Germany argues that it must be careful not to send too much because it needs to be able to protect itself from the Russian army as well.  We would just point out the obvious to Germany, that Ukraine is fighting off the exact same Russian army Germany wants to defend itself from.

It makes no sense.

According to the Keil Institute for the World Economy chart below, Germany has made a substantial contribution to Ukraine in terms of dollar value but it ranks well below that made by the US, the UK, Poland, and even Canada.  Here’s the thing, Germany is the largest economy in Europe, with an arms manufacturing base that rivals that of the US. Germany makes very good weapons. How good?  The gun in the M1a1/2 Abrams tank was designed by Rheinmetall Waffe Munition GmbH of Germany. We make it under license from the German government.


Germany’s aid when you look at it closely is very limited and of almost entirely defensive in nature. The shipments included 4,600 anti-tank mines, machinegun parts, radios, hand grenades, and other explosives. sprinkled in among that are 10, 155mm guns, 3 MLRS systems and 24 Gepard anti-aircraft defense systems which Ukrainian troops began training on in July, five months after the invasion began. They have also sent ATVs, Trucks, and some armored fighting vehicles in small, token-like amounts.

And Germany wants Ukraine to remember the 150 pairs of binoculars they sent since they went to the trouble of listing them specifically.

So what is the deal with Germany? Why are they talking like they are doing so much for Ukraine while the plain numbers and dollar amounts show they are doing very little compared to their actual capacity to render military aid?

It would be easy to point to their energy policy which gave Russia a virtual stranglehold on Germany’s energy supplies.  I won’t get into how stupid it was for the largest economy in Europe to give strategic control of its energy supplies to a competitor like Russia, which has the goal of being the dominant economic and political power in Europe.  There is more to it.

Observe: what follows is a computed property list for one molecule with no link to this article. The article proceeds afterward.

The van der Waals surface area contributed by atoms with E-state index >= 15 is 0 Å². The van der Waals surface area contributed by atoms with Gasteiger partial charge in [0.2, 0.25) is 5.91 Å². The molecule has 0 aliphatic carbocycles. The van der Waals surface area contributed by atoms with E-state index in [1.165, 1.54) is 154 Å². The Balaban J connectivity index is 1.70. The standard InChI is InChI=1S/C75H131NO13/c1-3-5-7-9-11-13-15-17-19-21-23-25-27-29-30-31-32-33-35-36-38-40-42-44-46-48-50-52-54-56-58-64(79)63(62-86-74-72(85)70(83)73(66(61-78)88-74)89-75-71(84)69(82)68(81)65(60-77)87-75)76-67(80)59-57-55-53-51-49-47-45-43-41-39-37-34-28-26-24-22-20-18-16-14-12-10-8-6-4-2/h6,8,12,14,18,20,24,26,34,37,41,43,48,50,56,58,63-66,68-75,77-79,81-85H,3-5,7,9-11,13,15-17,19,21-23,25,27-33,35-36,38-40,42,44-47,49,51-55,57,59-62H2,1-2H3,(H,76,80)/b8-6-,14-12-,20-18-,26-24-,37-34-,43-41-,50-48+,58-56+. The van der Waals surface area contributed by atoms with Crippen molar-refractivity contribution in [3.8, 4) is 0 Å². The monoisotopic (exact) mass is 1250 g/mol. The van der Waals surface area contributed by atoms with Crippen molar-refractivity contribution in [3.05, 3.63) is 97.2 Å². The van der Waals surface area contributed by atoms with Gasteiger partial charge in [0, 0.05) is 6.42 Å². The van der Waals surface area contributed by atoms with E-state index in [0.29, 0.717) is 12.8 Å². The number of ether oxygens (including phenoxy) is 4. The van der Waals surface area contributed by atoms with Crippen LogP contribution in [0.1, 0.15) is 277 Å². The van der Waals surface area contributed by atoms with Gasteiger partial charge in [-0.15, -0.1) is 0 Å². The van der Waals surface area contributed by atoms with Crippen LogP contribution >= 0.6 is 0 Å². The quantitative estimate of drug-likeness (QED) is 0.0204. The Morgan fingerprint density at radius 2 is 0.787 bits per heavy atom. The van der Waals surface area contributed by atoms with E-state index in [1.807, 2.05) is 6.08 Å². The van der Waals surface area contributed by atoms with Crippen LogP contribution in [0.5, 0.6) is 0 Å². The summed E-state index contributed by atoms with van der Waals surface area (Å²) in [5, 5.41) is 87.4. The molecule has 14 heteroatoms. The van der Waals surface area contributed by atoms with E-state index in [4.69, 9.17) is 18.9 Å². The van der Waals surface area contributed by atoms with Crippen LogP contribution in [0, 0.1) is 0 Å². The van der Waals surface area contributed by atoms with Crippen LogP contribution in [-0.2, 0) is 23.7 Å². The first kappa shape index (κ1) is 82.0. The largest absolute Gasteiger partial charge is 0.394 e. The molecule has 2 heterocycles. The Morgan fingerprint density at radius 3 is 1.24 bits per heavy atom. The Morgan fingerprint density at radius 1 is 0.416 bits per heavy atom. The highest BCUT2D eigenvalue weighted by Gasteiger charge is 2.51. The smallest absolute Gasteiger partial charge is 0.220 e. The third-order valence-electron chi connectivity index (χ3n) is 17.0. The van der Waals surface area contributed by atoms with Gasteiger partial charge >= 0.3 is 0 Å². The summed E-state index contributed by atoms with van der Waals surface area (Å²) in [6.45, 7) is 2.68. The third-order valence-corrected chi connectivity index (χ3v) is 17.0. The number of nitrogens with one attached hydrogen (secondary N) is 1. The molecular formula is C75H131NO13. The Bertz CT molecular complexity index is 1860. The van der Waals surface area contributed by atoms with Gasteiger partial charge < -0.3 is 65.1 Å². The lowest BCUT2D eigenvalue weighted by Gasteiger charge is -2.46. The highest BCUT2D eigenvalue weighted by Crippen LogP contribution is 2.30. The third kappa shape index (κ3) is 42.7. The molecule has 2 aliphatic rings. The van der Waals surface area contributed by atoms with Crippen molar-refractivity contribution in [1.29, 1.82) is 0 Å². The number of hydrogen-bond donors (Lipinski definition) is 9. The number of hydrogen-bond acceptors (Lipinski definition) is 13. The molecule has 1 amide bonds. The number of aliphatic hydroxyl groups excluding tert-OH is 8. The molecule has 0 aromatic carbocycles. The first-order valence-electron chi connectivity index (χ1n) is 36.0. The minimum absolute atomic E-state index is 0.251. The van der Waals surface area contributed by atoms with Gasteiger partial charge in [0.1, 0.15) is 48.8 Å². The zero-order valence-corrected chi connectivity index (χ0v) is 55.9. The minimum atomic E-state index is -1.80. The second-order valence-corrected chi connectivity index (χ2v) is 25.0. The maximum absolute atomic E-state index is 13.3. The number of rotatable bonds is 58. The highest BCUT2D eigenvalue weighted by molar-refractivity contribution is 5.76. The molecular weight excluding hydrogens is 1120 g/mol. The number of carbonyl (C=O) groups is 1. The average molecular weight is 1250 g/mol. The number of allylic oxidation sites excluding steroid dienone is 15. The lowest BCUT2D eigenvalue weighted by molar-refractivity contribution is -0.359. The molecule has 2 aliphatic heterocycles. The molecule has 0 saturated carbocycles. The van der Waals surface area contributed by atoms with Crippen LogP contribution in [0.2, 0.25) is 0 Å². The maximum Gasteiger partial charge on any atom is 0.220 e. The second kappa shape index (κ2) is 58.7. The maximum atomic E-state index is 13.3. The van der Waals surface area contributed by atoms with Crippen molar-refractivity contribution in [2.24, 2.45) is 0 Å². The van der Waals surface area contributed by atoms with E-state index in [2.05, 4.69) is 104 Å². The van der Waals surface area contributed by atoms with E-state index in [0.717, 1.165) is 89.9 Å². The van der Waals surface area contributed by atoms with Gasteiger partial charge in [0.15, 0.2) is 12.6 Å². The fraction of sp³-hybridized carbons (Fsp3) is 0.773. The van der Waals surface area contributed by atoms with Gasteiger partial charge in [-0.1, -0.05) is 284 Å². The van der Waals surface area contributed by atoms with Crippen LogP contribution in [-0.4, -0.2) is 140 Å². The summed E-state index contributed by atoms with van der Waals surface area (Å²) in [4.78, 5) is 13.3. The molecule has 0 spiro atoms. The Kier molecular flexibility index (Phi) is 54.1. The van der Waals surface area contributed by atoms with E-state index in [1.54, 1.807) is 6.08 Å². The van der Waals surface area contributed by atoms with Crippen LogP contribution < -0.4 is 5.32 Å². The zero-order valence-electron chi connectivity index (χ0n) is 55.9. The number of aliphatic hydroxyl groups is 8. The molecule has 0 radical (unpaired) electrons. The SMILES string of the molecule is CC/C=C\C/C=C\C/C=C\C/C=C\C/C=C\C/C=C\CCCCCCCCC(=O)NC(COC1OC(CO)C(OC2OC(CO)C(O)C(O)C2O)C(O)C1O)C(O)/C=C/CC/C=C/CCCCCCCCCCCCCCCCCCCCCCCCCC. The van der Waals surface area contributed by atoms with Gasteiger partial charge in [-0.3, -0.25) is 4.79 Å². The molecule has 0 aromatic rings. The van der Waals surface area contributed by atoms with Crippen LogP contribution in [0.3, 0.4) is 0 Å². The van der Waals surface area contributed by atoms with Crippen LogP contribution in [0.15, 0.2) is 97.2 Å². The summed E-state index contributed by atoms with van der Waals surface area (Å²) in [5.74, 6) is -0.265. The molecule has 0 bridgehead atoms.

Since the end of the Cold War, Germany and Russia have had a strange relationship. After fighting a war of mutual annihilation in WWII, they now seem to like and respect each other quite a bit.  It should be remembered that Nazi Germany and the Soviet Union began WWII on the same side. In fact, in Russia’s own ambitions to restore its empire, it sees Germany as a partner in dominating Europe. Germany would be subservient to Russia in this arrangement but would be Russia’s partner in this restored Russian empire.

Germany is now offering to sell weapons to Ukraine with delivery dates that are months or even years away, while issuing press releases saying they are arming Ukraine. This can easily be shown to be disingenuous as it’s almost betting that Ukraine won’t be around to take delivery in 2 or 3 years.

If Germany was serious, it would give Ukraine weapons it already has in its inventory and Ukraine could pay to replace them with new weapons or give them back after the war is over.

This is how the US Lend-Lease program is working in Ukraine.  We aren’t really “giving” away $9 billion in arms to Ukraine. Much of it is being “loaned” to them with the agreement that they will return it after the war is over or pay for its replacement if the equipment is destroyed. This would include them paying us back for expended munitions as well.

The expended munitions like rockets, bombs, Javelin missiles and Stingers are not being sold directly to Ukraine.  They come out of US military inventories and then the Pentagon is ordering replacements.  When this war is over, a lot of the US inventory in these types of weapons will be brand, spanking new.  That isn’t really a bad thing.

The US is letting Germany get away with doing little while talking much and the Biden administration should take steps to end German fence-sitting and actually keep its promises to Ukraine and even Poland or just sit it out and keep their mouths shut.



Consolidating Ukrainian Gains

Ukraine has recaptured some 6,000 square miles of occupied territory and we assess they now face a considerable dilemma in continuing the offensive.